Tashiro et al. [43] 2018 Mice C57BL/6 F 56–63 18–22 55 Thoracic Contusion Severe Ampicillin 42 Days Bipedal gait training 20 min, 5 days a week, 42 days Hindpaws Immediate Both hindpaws
Ward et al. [45] 2014 Rat Wistar M 60–70 160–180 16 Thoracic Contusion Moderate Penicillin/Gentamicin 14 Days Quadrupedal gait training 58 min, every day, 84 days All Immediate Both hindpaws
Ward et al. [44] 2016 Rat Wistar M 60–70 300 38 Thoracic Contusion Moderate Penicillin/Gentamicin 14 Days Treadmill 30 min, 6 days a week, 42 days All & forepaws Immediate Bilateral trunk

SCI, spinal cord injury; F/U, follow-up; SD, Sprague-Dawley; N/R, not reported.

Table 2.
Subgroup analyses and meta-regressions for different variables in mechanical allodynia and thermal hyperalgesia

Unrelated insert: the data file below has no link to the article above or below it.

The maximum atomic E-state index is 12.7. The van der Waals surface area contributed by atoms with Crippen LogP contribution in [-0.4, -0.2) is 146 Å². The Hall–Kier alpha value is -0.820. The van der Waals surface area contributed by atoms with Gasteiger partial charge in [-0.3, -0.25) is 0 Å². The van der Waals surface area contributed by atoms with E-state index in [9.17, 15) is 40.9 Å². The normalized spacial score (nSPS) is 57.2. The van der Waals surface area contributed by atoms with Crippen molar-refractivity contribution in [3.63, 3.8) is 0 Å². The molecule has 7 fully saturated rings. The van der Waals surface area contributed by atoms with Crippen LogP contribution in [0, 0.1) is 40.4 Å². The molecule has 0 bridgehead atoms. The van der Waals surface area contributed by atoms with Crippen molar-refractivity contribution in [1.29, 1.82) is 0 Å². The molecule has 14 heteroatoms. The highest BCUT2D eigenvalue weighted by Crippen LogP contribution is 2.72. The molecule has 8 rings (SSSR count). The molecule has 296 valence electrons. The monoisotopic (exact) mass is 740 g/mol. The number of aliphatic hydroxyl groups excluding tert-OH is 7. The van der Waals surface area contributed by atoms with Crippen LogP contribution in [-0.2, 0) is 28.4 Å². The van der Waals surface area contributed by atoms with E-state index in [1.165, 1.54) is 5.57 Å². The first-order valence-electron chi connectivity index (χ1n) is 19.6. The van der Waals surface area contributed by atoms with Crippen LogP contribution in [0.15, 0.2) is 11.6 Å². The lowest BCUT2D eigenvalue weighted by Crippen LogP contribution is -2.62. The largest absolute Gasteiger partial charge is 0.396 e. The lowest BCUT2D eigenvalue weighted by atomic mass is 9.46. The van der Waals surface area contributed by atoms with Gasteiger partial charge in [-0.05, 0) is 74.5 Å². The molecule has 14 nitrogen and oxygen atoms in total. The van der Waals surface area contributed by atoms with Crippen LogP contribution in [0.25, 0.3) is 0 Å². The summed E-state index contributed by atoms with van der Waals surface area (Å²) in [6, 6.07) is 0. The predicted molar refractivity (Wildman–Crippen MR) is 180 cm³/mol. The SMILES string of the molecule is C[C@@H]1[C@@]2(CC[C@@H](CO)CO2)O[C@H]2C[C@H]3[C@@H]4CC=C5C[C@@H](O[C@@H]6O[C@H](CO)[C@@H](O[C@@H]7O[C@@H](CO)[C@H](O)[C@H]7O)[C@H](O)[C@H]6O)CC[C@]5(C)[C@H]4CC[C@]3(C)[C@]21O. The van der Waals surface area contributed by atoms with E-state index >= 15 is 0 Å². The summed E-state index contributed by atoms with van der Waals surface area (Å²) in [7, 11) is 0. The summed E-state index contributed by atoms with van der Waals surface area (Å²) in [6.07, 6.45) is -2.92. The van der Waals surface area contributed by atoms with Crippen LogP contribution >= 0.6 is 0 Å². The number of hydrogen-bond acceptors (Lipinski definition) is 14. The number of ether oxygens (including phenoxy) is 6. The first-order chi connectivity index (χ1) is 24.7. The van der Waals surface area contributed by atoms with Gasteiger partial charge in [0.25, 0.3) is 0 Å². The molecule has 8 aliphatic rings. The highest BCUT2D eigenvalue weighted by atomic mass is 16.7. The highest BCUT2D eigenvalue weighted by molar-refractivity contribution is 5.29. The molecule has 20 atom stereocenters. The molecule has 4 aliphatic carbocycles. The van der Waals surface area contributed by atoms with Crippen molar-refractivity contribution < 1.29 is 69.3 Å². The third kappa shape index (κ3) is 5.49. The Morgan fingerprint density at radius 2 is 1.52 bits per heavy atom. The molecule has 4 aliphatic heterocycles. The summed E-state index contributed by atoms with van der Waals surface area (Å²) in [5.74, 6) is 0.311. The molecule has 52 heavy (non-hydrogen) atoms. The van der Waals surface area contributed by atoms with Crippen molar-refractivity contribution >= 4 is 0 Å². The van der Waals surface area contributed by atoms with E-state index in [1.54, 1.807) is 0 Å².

Variable No. of experiments Subgroup analysis
Meta-regression
SMD (95% CI) p-value I2 (p-value) Coefficient (95% CI) p-value
Mechanical allodynia
 Animal
  Mice 4 -1.73 (-3.30 to -0.16) 0.031 90.78 (< 0.001) Reference
  Rat 27 -1.58 (-2.21 to -0.95) < 0.001 90.64 (< 0.001) 0.151 (-1.57 to 1.87) 0.864
 Level of SCI
  Cervical 13 -1.82 (-2.75 to -0.89) < 0.001 91.28 (< 0.001) Reference
  Thoracic 15 -1.57 (-2.44 to -0.70) < 0.001 91.73 (< 0.001) 0.24 (-0.98 to 1.48) 0.691
  Thoracolumbar 3 -0.77 (-1.69 to 0.16) 0.103 48.43 (0.145) 1.01 (-1.08 to 3.11) 0.343
 Model of SCI
  Contusion 22 -1.20 (-1.80 to -0.60) < 0.001 87.99 (< 0.001) Reference
  Compression 9 -2.55 (-3.67 to -1.43) < 0.001 90.32 (< 0.001) -1.33 (-2.52 to -0.14) 0.02
 Severity of SCI
  Mild 4 -4.36 (-5.01 to -3.71) < 0.001 0.00 (0.956) Reference